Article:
BEIJING (AP) _ Sorry can be the hardest word to say. Or the easiest.

China's leaders extracted what they trumpeted as a U.S. apology in a spy plane incident, but almost never admit their own errors. Ordinary Chinese, by contrast, consider some apologies so traumatic or risky that they hire professionals to make them.

``We have more and more customers. We're very busy every day,'' said Zhan Qi, an employee of the Tianjin Apology and Gift Center.

The center was set up a year ago by a neighborhood government in the eastern city of Tianjin, 60 miles south of Beijing. For a fee, the service will say it with flowers, gifts or whatever it takes.

``Our clients are people who want to apologize but decide not to do so themselves,'' said Zhan. ``They worry they might lose face or cause further misunderstandings.''

Other Asians offer dozens of apologies a day that range from brisk ritual to weighty obligation.

Japanese executives offer abject apologies for accident deaths, financial losses and other failings, weeping freely for the news cameras. Politicians artfully evade blame by apologizing profusely not for a blunder but for the inconvenience it caused.

``This is not a real apology but is to survive the current situation somehow and to prolong one's political life,'' said Nobuo Tomita, professor emeritus at Meiji University in Tokyo.

Koreans, as well as Japanese, say ``sorry'' even when they're not at fault. Koreans consider it rude not to offer a nominal apology in a minor dispute like a traffic accident, though they might not accept blame.

Koreans caught violating copyrights often agree to publish a ``statement of apology'' in a newspaper to avoid a lawsuit. Such admissions of guilt are considered a humiliating disgrace.

Taiwan is a hybrid of traditional Chinese apology culture and a democratic society where politicians caught in scandal have to appease angry voters.

Hours after Lo Fu-chu punched fellow lawmaker Diane Lee this month, he apologized on television to ``all the women in the nation.''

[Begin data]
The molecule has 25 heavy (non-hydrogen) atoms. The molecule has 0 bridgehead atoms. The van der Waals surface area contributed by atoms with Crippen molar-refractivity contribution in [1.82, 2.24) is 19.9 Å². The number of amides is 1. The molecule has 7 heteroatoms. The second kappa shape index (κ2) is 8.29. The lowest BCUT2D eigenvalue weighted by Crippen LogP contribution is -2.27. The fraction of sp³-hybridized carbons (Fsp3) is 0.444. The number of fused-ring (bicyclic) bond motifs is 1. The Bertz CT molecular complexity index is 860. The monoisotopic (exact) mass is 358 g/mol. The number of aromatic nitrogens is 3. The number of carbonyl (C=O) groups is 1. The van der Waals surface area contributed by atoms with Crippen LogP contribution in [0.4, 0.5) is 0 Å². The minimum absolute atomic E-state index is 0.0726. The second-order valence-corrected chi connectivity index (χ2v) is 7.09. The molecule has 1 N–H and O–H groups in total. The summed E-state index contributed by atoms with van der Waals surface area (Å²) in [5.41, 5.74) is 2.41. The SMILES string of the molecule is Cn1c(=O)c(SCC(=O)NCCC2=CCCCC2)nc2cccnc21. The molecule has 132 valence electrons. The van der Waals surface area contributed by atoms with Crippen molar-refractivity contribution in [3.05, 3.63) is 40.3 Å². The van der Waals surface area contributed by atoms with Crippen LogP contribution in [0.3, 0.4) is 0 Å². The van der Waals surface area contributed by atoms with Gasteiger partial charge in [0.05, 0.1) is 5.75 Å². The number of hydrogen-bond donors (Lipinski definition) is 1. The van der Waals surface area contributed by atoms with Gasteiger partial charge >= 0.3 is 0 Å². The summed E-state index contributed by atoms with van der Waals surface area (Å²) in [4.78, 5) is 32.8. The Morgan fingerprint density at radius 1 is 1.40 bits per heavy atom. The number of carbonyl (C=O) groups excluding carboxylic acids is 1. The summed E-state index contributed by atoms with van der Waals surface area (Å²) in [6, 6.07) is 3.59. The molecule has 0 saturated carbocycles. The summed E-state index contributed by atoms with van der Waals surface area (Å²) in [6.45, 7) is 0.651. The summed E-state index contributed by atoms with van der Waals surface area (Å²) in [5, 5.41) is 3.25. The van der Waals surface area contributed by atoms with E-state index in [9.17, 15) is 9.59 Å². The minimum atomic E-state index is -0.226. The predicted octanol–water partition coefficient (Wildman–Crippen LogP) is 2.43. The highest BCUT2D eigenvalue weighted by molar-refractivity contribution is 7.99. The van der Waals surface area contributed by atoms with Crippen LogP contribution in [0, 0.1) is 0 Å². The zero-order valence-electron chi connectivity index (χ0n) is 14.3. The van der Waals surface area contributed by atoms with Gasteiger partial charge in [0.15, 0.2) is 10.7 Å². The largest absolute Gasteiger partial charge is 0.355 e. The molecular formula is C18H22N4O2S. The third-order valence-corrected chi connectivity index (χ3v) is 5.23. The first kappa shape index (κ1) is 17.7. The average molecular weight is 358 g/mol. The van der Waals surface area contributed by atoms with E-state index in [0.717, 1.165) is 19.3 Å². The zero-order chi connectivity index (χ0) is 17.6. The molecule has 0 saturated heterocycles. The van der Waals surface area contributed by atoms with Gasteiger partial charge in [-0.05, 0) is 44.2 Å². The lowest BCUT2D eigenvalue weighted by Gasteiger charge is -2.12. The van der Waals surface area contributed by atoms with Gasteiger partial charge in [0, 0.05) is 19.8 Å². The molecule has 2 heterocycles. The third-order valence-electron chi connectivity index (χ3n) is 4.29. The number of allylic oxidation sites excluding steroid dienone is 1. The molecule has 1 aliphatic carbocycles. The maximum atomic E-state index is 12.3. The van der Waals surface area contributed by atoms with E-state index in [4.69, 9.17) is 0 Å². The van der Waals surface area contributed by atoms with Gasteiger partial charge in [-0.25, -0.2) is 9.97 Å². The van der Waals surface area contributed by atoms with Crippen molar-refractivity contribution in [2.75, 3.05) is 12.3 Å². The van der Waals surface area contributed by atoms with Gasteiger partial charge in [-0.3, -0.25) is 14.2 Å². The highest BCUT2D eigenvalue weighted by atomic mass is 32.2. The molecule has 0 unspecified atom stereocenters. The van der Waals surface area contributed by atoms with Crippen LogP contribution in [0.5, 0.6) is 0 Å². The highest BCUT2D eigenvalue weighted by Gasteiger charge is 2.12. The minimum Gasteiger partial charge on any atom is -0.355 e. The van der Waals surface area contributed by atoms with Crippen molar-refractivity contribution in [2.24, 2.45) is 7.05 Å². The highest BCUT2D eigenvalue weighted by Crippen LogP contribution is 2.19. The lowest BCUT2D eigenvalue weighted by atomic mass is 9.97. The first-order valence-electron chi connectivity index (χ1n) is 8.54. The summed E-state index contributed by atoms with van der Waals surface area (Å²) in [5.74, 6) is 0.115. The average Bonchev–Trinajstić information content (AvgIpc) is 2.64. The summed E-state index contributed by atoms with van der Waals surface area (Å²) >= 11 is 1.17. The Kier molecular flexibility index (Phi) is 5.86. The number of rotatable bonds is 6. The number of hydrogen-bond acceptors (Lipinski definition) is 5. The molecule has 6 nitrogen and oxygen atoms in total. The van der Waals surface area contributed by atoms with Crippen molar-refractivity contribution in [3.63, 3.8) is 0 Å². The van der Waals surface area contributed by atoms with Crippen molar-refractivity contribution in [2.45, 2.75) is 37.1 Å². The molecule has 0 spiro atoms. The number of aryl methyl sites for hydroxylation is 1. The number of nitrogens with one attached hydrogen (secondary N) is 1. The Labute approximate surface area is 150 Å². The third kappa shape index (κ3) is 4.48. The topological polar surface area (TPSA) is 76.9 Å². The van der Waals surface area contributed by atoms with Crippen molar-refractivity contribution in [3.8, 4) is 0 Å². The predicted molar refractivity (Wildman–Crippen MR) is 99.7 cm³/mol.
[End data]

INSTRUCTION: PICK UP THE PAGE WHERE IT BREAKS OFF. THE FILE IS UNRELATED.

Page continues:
In China, a widespread desire to avoid the shame and trouble of apologizing for business failings, romantic disasters and personal slights has created a promising business opportunity.

``Many people are willing to pay a little money, for example 100 yuan ($12) to have someone else apologize for them,'' said Qin Keyi, founder of the Chinese Ivy Apology and Appreciation Service Co. in the southern province of Guangdong.

But the communist political classes can go years between admissions of error. The government goes to great lengths to depict its leaders as infallible.

Beijing has never acknowledged millions of deaths in political upheavals or a 1960 famine that killed as many as 30 million people.

That made it all the more extraordinary when Premier Zhu Rongji apologized on national television last month for an explosion at a schoolhouse that killed dozens of children. Zhu said the Cabinet had erred by failing to prevent such disasters.

``I feel very sad and I carry a very heavy heart. I want to apologize,'' Zhu said.

President Bush isn't the only foreign figure forced to express sorrow or regret to soothe hurt Chinese feelings.

Japanese automaker Mitsubishi Motors apologized to Chinese buyers this year after its Pajero sport utility vehicle was reported to have brake problems.

Zhan, the apology specialist in Tianjin, believes Americans say ``sorry'' far more freely than Chinese.

Washington refused to make a full apology for the collision of a U.S. spy plane and a Chinese fighter jet. In a compromise, Bush said he was ``very sorry'' both for the loss of the Chinese pilot and for the U.S. plane's unauthorized entry into Chinese airspace to make an emergency landing.

Zhan didn't consider that a real apology.

``It's different from the kinds of apology our clients need to express. The apology we do is a very sincere, full-hearted one,'' she said.

Nevertheless, it was enough for China, which released the 24-member spy plane crew after 11 days in captivity on Hainan island in the South China Sea.